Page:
The United States had declared war on Great Britain in 1812 because the British were seizing American merchant ships and cargoes, taking crewmen into the Royal Navy involuntarily and providing arms to Native Americans on the frontier. However, American armies had lost battle after battle with little potential to accomplish the nation’s war goals. Then, in one week in September 1814, the U.S. defended Baltimore (its third-largest city) and won the battle of Plattsburgh in New York.The three American victories, "Seven Days in September," were a turning point of the war and set America back on the course of greatness.
Angry Politics: Partisan Hatred and Political Polarization among College Students
Thursday, Oct. 22 – 3 p.m.
Survey after survey indicates that partisanship has escalated into a divide that cannot be bridged as people on both sides grow to view the other as “downright evil.” The rise of this tribalism and ideological purity tests make it hard to remember that partisanship has not always been inherent in the American political landscape. Stacy Ulbig will address this issue as she discusses her book “Angry Politics: Partisan Hatred and Political Polarization among College Students” and how universities may have been where this change began.
Fort Leavenworth series
Spring 1944: The Turning Point in the China-Burma-India Theater in World War II
Thursday, Nov. 5 – 3 p.m.
Geoff Babb will discuss how In the spring of 1944, the conflict in the China-Burma-India Theater (CBI) began to turn in favor of the Allies. General William Slim’s 14th Army successfully defended at Kohima and Imphal and quickly launched a counterattack into Burma. Gen. Joseph Stilwell's forces from the Chinese Army in India supported this effort, along with Orde Wingate's Chindits and American advised Chinese forces from Y-Force headquartered in Kunming. The final Allied victory in mainland Asia began with the destruction of Japanese forces in China, Burma and India in spring 1944.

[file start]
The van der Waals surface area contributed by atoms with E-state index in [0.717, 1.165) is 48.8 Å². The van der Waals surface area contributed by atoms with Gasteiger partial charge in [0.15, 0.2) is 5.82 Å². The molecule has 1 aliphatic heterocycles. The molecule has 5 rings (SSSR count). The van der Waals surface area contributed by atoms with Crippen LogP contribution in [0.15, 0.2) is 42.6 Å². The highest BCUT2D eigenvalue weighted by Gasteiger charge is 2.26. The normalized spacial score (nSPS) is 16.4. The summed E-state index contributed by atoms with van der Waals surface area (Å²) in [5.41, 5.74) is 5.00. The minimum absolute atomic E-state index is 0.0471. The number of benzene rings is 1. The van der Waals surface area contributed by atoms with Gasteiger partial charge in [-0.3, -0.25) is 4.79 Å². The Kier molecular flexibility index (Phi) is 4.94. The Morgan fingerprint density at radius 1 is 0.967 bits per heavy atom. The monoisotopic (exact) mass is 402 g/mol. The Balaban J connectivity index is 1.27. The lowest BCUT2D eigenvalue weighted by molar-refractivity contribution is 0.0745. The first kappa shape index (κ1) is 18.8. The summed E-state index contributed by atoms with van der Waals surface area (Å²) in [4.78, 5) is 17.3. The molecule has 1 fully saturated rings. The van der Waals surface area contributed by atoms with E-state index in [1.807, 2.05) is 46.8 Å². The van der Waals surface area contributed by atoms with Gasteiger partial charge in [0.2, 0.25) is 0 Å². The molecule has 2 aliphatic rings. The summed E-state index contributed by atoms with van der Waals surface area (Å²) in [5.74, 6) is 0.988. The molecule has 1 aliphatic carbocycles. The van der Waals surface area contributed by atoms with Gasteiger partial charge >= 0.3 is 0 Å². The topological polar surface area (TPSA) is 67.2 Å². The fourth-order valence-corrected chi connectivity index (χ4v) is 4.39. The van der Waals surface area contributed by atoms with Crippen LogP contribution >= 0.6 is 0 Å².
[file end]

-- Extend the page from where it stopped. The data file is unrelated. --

The Dole Institute of Politics is dedicated to promoting political and civic participation as well as civil discourse in a bipartisan, philosophically balanced manner. It is located in KU’s West District and houses the Dole Archive and Special Collections. Through its robust public programming, congressional archive and museum, the Dole Institute strives to celebrate public service and the legacies of former U.S. Senators Bob Dole and Elizabeth Dole.
More information on all programs and ongoing additions to the schedule can be found on the Dole Institute's website, www.doleinstitute.org.
Nearly three-quarters of a century after Britain partitioned India effective Aug. 15, 1947, modern Indian politicians faced a challenge the country’s Founding Fathers could not have foreseen: rewriting India’s trade laws and policies. Jawaharlal Nehru, Mohandas K Gandhi, and BR Ambedkar thought laterally across multiple disciplines. Today’s leaders include shrewd technocrats with Hindu nationalist
The United States Supreme Court deemed it illegal for employers to discriminate against employees for sexual orientation or transgender status. In this episode, Kyle Velte, associate professor of law, explains why the SCOTUS ruling is a “landmark case that will transform the American workplace.” She also recounts her own experiences at the Supreme Court and tells us how the highest court in the land conducts its business in the age of COVID-19.